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Re: [Slovak-World] Niece's School report

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  • Ben Sorensen
    Yep... that has been going on for years.   The discos are fun- and being a DJ in Central Europe is a different mindset than being a DJ here in the US. 
    Message 1 of 68 , Sep 2, 2009
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      Yep... that has been going on for years. 

       The discos are fun- and being a DJ in Central Europe is a different mindset than being a DJ here in the US.  Check out the Italian Gigi D'Agostino, for example. http://www.youtube.com/watch?v=yey3JWKMlcE

       Slovak rap also (thank you to Martin for having the link on his page!) is a very different animal than rap here- I would go so far as to say that the social issues and mindset in Slovak and Czech rap today is what rappers had in the 80's and 90's here.  I have to add that this is HARDLY a step back... I find thier rap, when it says something (Kontrafakt or Rytmus is outstanding at this) to be much more meaningful than the American rap of today.
      (sorry about the rough language.)

        Jazz in Slovakia is a constant- but jazz lends itself to part of the Slovak musical mindset through improvisation. 

      Slovak folklor has set melodies (noty- in folklor circles), just as jazz has what is called the "head."  This is the part that everyone knows- like "Maceko:" Almost any Slovak knows the words and especially the "nota" for this song.... "Isiel Macek do Malacek..."  But... the players get thier names for the IMPROVIZATION around this melody!  Same as Jazz.  The fujara... well, that is a very small portion of Slovak folk- but this is the exemplar of improv- these guys all play pistalka, koncovka as well as fujara- and usually each equally well.  You know who is playing by his improvisations- there are "cifry (riffs)" that tell you who he is, where he is from, and also give you an idea of his skill.  This is on ALL THREE INSTRUMENTS! Remember, even the "simple" people that played fujara- like Jozef Rybar and Jozef Durica- were accomplished musicians on other instruments as well.  Jozef Rybar played a good violin, and Jozef Durica played clarinet and
      tarogato.  So you see, jazz is not a big surprise at all. :-)  Bratislava hosts a Jazz festival every year. Here is a youTube example of a pistalkar/fujaras doing what he does...
      (thank you Vladi Linder for putting this up...)

      Let's not forget the VERY active "ars musica" that is in Slovakia as well- classical music thrives both here and also in the Czech Republic.  I will point here to one Czech singer- a great singer that is loved both in Slovakia and in the CZ: Lucia Bila.  National Orchestras in both countries are very active- and here is an example of Lucka Bila:

      Pop music- Well.... :-) It too is very active. Here are some examples, as words just don't describe it:
      and one more... :-)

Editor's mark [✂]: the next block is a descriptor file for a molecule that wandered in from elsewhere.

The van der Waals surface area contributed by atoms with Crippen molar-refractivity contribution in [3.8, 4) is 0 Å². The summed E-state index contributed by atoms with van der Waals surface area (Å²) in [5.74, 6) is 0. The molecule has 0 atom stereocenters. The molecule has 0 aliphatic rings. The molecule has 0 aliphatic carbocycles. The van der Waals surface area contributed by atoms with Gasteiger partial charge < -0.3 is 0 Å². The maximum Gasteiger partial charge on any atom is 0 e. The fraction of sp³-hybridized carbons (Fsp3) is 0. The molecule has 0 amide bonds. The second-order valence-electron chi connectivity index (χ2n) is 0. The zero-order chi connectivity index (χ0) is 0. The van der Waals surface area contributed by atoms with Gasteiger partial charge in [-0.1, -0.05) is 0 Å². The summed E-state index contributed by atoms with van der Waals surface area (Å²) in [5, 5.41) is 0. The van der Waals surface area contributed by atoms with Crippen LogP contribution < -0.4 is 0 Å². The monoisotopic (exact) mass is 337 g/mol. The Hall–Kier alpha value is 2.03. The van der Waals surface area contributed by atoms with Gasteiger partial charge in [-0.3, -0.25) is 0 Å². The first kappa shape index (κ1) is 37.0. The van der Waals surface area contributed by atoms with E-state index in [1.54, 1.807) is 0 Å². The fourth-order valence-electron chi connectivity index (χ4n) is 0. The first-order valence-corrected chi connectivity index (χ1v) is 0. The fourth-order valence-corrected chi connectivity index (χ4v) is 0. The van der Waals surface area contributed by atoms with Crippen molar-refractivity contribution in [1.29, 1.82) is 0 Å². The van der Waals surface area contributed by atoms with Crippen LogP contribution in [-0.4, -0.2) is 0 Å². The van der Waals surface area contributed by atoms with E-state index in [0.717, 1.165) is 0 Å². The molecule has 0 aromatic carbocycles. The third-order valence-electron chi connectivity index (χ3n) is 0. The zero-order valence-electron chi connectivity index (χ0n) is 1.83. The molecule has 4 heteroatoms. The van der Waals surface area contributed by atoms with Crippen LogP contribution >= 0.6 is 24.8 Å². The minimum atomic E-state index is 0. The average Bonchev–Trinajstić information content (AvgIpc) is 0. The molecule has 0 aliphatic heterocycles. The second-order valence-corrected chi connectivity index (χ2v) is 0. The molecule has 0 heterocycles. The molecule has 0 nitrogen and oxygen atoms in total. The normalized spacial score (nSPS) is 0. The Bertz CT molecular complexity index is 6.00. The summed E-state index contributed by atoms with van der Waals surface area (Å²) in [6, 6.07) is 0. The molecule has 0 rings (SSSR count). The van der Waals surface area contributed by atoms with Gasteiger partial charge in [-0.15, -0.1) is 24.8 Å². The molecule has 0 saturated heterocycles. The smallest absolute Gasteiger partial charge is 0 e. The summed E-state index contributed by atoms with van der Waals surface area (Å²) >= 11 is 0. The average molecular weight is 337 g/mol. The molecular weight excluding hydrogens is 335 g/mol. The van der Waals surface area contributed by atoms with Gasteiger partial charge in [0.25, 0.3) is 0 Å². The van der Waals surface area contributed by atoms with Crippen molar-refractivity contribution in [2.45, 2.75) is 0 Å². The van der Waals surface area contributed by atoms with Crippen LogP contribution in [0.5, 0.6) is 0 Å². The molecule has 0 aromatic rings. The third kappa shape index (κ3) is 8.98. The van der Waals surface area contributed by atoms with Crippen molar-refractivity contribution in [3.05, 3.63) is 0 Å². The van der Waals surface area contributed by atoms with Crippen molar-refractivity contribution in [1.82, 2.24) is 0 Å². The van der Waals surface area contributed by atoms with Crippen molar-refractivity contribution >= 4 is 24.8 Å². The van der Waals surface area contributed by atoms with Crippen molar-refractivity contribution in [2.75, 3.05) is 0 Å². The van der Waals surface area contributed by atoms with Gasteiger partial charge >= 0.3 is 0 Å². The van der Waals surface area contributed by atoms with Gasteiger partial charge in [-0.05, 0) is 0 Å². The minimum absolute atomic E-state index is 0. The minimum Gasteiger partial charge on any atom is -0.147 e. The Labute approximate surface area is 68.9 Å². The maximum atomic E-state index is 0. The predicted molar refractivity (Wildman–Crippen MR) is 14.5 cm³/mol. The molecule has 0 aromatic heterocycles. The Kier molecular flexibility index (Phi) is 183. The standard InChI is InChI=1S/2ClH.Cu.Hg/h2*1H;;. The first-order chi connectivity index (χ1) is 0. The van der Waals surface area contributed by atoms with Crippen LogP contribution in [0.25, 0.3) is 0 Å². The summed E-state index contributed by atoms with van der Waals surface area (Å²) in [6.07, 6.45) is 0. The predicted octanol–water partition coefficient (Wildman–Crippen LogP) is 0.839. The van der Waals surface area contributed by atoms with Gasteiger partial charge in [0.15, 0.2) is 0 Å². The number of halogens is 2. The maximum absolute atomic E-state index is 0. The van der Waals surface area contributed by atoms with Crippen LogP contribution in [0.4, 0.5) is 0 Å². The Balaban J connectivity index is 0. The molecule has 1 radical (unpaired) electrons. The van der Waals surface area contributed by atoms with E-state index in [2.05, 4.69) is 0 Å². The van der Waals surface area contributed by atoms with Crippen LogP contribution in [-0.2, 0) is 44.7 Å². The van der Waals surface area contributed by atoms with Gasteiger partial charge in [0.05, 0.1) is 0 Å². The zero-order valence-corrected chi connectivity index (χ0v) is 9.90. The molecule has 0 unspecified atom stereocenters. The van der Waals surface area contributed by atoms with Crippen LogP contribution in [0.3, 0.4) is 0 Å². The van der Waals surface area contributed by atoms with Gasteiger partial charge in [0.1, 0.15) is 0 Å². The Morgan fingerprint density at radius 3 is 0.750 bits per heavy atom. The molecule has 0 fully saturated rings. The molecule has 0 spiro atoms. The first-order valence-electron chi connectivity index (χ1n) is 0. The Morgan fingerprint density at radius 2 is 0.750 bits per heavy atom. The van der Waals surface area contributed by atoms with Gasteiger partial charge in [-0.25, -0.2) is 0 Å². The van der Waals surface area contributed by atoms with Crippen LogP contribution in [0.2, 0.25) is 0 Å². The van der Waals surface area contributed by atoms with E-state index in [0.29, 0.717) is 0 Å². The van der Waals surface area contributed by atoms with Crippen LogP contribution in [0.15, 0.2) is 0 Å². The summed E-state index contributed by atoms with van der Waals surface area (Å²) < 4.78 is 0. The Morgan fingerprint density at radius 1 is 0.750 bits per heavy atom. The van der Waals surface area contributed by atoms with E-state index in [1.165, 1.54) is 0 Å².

Ok... so much for the Slovak music lesson.  I will put fujara stuff in the "files" section.

      [Non-text portions of this message have been removed]
    • Armata, Joseph R
      Unfortunately these numbers are very misleading. Under infant mortality , the US includes in its reporting every birth where the infant shows any signs of
      Message 68 of 68 , Sep 3, 2009
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        Unfortunately these numbers are very misleading. Under "infant mortality", the US includes in its reporting every birth where the infant shows any signs of life at all for any length of time at all after birth, while other countries do not count infants who are below a certain weight or size or term. In some countries, cases of infant mortality can be shifted to stillbirths or miscarriages, or the death is shifted to the 13th month instead of the 12th, so the hospital needn't report it as an "infant" death. So you need to make adjustments to the figures to make any meaningful comparison across countries.

        Here's one UNICEF scholarly paper from 2003, discussing Eastern and Central European models of reporting on infant mortality:


        > -----Original Message-----
        > From: Slovak-World@yahoogroups.com [mailto:Slovak-
        > World@yahoogroups.com] On Behalf Of amiak27
        > Sent: Thursday, September 03, 2009 1:10 AM
        > To: Slovak-World@yahoogroups.com
        > Subject: [Slovak-World] Re: OECD- How do we rate in child health?
        > I imagine this is no surprise to you, Ben, as the US has historically
        > lagged behind many of the other advanced countries in both child
        > mortality and life span. To me this indicates a very mediocre
        > performance on out part. Teenage pregnancy is another area where we
        > lag - or lead, if you prefer.
        > All added together, it seems we talk a lot and express a lot of pride
        > in the US health, but we fall short in performance.
        > Ron
        > one graphic comparison from the US CDC
        > http://www.cdc.gov/nchs/data/databriefs/db09_fig2.gif
        > there are many more graphs you can find to cut down on volumes of
        > reading to find the data you are looking for; searching on
        > google.images makes it a quick job.
        > --- In Slovak-World@yahoogroups.com, Ben Sorensen <cerrunos1@...>
        > wrote:
        > >
        > > I just found this- and thought I would post. It does compare us to
        > Slovakia- as we, along side Slovakia, top the charts in infant
        > mortality. We are JUST behind Slovakia- making us the fourth worst!
        > >
        > >
        > http://news.yahoo.com/s/ap/20090901/ap_on_re_eu/eu_oecd_child_developme
        > nt
        > >
        > > There is more, but I won't spoil it for you....
        > >
        > > Ben
        > >
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